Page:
Why Stephen King Spends 'Months and Even Years' Writing Opening Sentences

The author of horror classics like The Shining and its 2013 sequel Doctor Sleep says the best writers hook their readers with voice, not just action.

By Heart is a series in which authors share and discuss their all-time favorite passages in literature.

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Doug McLean

Stephen King brings us two new novels in 2013 -- one on shelves already, and the other forthcoming. In June, Joyland was published by Hard Case Crime, an imprint showcasing classic and contemporary crime writers in paperback editions dressed up like vintage pulps: Stylized covers feature ominous taglines, brooding private dicks, and draped-out femme fatales. Though Joyland's story is haunted by a terrifying killer of young women, the book mostly chronicles the yearning rhythms of one adolescent summer -- carny talk and plushie toys, boardwalks and broken hearts. In The New York Times, Walter Kirn aptly compared the book to a fair ride -- it's brief, thrilling, and sweetly quaint.

King's second book, Doctor Sleep, which will be published in September by Scribner, is everything Joyland isn't. On his website, the author calls it a "return to balls-to-the-wall, keep-the-lights-on horror." This long-awaited sequel to 1977's The Shining revisits traumatized child psychic Danny Torrance -- he goes by Dan, now -- all grown up and still struggling to understand his frightening gift. "It's a good book, a scary book, but I wonder if some people won't like it as much as the original," King told me. That book's pre-Kubrick readers are 35 years older now. "I can hear everyone saying, 'That wasn't so scary. The first one really scared me," he said. "Well, that's because you read the first one when you were 13 fuckin' years old, hiding under the covers with a flashlight!"

When I asked him to share a favorite passage for this series, King couldn't choose between two favorites; both, we noticed, were first sentences. So, he analyzed both his choices as part of a broader discussion about opening lines -- a topic not addressed at length in his memoir-as-craft-manual, On Writing. King paid tribute to Douglas Fairbairn and James M. Cain, looked back on favorite intros he's written, and explained how he approaches a book's first moments. Stephen King spoke to me by phone from his home in Maine.


Stephen King: There are all sorts of theories and ideas about what constitutes a good opening line. It's tricky thing, and tough to talk about because I don't think conceptually while I work on a first draft -- I just write. To get scientific about it is a little like trying to catch moonbeams in a jar.

But there's one thing I'm sure about. An opening line should invite the reader to begin the story. It should say: Listen. Come in here. You want to know about this.

How can a writer extend an appealing invitation -- one that's difficult, even, to refuse?

We've all heard the advice writing teachers give: Open a book in the middle of a dramatic or compelling situation, because right away you engage the reader's interest. This is what we call a "hook," and it's true, to a point. This sentence from James M. Cain's The Postman Always Rings Twice certainly plunges you into a specific time and place, just as something is happening:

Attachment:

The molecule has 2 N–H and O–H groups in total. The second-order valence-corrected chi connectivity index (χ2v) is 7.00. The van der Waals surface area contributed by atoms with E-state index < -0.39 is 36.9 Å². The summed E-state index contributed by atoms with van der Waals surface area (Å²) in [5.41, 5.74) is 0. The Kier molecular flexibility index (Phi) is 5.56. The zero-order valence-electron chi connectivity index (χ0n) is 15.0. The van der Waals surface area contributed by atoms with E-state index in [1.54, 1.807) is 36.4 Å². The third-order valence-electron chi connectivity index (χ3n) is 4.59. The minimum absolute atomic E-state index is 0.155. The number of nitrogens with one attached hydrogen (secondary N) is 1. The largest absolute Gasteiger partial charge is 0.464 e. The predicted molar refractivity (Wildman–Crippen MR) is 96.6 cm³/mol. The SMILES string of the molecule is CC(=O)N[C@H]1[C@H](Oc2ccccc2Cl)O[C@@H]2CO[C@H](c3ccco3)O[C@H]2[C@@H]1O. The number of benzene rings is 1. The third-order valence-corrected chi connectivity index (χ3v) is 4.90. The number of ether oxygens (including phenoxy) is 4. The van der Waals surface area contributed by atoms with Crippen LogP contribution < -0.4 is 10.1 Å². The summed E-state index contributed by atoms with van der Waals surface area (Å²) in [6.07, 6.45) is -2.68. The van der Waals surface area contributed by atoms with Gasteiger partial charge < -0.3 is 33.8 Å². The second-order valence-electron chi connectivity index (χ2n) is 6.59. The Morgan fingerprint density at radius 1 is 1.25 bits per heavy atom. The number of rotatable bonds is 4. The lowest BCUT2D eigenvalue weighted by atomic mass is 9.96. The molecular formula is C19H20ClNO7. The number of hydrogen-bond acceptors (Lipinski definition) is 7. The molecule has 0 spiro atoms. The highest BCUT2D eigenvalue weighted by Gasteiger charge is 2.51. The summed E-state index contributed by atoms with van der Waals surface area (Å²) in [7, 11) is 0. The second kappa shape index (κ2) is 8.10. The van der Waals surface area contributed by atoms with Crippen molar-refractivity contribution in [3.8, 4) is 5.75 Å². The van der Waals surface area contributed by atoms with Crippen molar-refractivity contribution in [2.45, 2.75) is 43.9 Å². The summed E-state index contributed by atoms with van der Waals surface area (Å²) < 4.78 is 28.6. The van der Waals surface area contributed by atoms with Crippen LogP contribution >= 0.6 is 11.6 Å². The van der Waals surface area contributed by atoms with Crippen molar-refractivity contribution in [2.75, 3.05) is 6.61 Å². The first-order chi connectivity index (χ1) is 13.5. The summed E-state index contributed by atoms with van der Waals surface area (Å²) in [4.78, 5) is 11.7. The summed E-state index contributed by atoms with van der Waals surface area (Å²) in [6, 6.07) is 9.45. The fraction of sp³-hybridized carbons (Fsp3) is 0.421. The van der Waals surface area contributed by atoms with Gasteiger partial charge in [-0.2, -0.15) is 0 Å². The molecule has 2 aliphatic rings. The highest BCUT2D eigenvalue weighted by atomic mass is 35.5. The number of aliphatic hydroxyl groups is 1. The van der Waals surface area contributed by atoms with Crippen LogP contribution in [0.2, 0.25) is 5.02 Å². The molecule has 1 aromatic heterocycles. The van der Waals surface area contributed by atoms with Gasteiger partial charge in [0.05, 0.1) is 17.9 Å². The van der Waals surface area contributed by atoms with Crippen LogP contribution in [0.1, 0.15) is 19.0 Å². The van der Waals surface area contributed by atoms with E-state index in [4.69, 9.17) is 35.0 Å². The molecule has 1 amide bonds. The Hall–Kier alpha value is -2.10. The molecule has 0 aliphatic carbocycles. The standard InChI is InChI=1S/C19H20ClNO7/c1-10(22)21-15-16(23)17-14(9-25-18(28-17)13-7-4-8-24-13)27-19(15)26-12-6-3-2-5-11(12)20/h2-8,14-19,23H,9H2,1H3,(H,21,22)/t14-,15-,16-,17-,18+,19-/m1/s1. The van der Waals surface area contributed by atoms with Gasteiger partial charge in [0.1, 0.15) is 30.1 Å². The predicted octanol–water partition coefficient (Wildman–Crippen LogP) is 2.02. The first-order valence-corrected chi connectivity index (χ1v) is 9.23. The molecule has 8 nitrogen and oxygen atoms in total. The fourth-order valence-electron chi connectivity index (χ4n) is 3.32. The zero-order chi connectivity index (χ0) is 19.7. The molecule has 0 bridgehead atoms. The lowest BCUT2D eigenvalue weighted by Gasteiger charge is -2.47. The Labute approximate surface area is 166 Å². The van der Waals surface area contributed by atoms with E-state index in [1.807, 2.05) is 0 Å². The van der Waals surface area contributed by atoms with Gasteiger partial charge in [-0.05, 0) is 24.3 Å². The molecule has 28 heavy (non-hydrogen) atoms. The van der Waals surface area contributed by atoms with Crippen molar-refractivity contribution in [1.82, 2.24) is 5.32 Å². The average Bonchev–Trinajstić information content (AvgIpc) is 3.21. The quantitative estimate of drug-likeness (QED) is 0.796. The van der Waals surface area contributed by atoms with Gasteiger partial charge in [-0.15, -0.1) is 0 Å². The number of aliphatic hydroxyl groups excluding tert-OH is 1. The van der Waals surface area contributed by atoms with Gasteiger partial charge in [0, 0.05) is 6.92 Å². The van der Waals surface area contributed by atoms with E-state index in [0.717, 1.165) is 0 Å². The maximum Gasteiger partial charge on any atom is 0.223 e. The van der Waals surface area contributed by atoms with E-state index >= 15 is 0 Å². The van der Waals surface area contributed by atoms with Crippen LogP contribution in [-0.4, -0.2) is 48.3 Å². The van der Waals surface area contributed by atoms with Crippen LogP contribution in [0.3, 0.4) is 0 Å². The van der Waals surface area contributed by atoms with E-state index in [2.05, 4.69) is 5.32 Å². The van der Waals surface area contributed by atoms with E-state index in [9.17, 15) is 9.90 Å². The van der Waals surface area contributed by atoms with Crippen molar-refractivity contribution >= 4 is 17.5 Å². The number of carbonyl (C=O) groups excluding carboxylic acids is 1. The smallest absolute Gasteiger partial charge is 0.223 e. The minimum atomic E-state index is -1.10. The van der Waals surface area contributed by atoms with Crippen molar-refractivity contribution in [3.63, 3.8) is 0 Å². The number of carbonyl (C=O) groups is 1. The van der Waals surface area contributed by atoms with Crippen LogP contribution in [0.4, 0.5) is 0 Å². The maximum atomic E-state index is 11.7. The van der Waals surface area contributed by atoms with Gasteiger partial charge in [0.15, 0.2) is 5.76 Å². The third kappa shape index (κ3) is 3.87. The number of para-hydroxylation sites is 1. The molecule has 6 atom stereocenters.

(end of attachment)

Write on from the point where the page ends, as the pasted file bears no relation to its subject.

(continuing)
They threw me off the hay truck about noon.

Suddenly, you're right inside the story -- the speaker takes a lift on a hay truck and gets found out. But Cain pulls off so much more than a loaded setting -- and the best writers do. This sentence tells you more than you think it tells you. Nobody's riding on the hay truck because they bought a ticket. He's a basically a drifter, someone on the outskirts, someone who's going to steal and filch to get by. So you know a lot about him from the beginning, more than maybe registers in your conscious mind, and you start to get curious.

This opening accomplishes something else: It's a quick introduction to the writer's style, another thing good first sentences tend to do. In "They threw me off the hay truck about noon," we can see right away that we're not going to indulge in a lot of foofaraw. There's not going to be much floridity in the language, no persiflage. The narrative vehicle is simple, lean (not to mention that the book you're holding is just 128 pages long). What a beautiful thing -- fast, clean, and deadly, like a bullet. We're intrigued by the promise that we're just going to zoom.

Of course, it's a little do-or-die here for the writer. A really bad first line can convince me not to buy a book -- because, god, I've got plenty of books already -- and an unappealing style in the first moments is reason enough to scurry off. I'll never forget the botched opening lines of A. E. Van Vogt -- a German science fiction writer, long dead, who liked to effuse a little bit. His book Slan was actually the basis of the Alien films -- they basically stole them to do that, and ended up paying his estate some money -- but he was just a terrible, terrible writer. His short story, "Black Destroyer," begins:

On and on, Coeurl prowled!

You read that, and you think -- my god! Can I really put up with even five more pages of this? It's just panting!

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Joe Fassler is a writer based in Brooklyn. His fiction has appeared in The Boston Review, and he regularly interviews authors for The Lit Show. In 2011, his reporting for TheAtlantic.com was a finalist for a James Beard Foundation Award in Journalism.

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